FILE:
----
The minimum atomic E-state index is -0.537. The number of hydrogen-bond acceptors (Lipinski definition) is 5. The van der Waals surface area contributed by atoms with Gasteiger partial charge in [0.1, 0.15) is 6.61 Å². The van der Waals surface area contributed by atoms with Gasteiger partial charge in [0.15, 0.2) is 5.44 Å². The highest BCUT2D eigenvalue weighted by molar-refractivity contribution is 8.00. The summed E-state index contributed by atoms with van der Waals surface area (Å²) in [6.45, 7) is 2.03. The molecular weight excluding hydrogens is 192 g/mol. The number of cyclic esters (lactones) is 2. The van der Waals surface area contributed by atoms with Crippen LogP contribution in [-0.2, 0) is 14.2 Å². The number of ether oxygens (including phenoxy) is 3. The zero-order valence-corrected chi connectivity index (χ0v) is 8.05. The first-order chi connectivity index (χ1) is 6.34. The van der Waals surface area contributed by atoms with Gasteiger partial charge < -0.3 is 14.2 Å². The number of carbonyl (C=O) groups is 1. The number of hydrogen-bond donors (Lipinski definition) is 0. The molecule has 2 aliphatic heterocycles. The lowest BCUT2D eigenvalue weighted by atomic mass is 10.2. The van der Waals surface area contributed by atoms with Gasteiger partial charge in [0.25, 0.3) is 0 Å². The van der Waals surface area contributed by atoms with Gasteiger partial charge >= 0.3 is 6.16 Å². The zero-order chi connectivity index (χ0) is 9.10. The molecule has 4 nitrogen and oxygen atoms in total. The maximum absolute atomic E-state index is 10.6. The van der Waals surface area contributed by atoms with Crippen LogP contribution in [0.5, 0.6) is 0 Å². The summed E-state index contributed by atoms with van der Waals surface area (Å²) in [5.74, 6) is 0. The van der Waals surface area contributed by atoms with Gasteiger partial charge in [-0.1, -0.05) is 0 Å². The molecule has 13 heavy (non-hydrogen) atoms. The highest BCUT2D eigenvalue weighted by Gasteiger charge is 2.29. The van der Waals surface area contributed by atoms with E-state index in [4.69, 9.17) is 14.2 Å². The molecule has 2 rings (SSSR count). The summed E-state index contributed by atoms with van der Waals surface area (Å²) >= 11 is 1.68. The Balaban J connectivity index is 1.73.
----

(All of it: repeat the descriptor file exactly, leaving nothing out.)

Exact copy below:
The minimum atomic E-state index is -0.537. The number of hydrogen-bond acceptors (Lipinski definition) is 5. The van der Waals surface area contributed by atoms with Gasteiger partial charge in [0.1, 0.15) is 6.61 Å². The van der Waals surface area contributed by atoms with Gasteiger partial charge in [0.15, 0.2) is 5.44 Å². The highest BCUT2D eigenvalue weighted by molar-refractivity contribution is 8.00. The summed E-state index contributed by atoms with van der Waals surface area (Å²) in [6.45, 7) is 2.03. The molecular weight excluding hydrogens is 192 g/mol. The number of cyclic esters (lactones) is 2. The van der Waals surface area contributed by atoms with Crippen LogP contribution in [-0.2, 0) is 14.2 Å². The number of ether oxygens (including phenoxy) is 3. The zero-order valence-corrected chi connectivity index (χ0v) is 8.05. The first-order chi connectivity index (χ1) is 6.34. The van der Waals surface area contributed by atoms with Gasteiger partial charge < -0.3 is 14.2 Å². The number of carbonyl (C=O) groups is 1. The number of hydrogen-bond donors (Lipinski definition) is 0. The molecule has 2 aliphatic heterocycles. The lowest BCUT2D eigenvalue weighted by atomic mass is 10.2. The van der Waals surface area contributed by atoms with Gasteiger partial charge in [0.25, 0.3) is 0 Å². The van der Waals surface area contributed by atoms with Gasteiger partial charge >= 0.3 is 6.16 Å². The zero-order chi connectivity index (χ0) is 9.10. The molecule has 4 nitrogen and oxygen atoms in total. The maximum absolute atomic E-state index is 10.6. The van der Waals surface area contributed by atoms with Crippen LogP contribution in [0.5, 0.6) is 0 Å². The summed E-state index contributed by atoms with van der Waals surface area (Å²) in [5.74, 6) is 0. The van der Waals surface area contributed by atoms with Gasteiger partial charge in [-0.1, -0.05) is 0 Å². The molecule has 13 heavy (non-hydrogen) atoms. The highest BCUT2D eigenvalue weighted by Gasteiger charge is 2.29. The van der Waals surface area contributed by atoms with E-state index in [4.69, 9.17) is 14.2 Å². The molecule has 2 rings (SSSR count). The summed E-state index contributed by atoms with van der Waals surface area (Å²) >= 11 is 1.68. The Balaban J connectivity index is 1.73.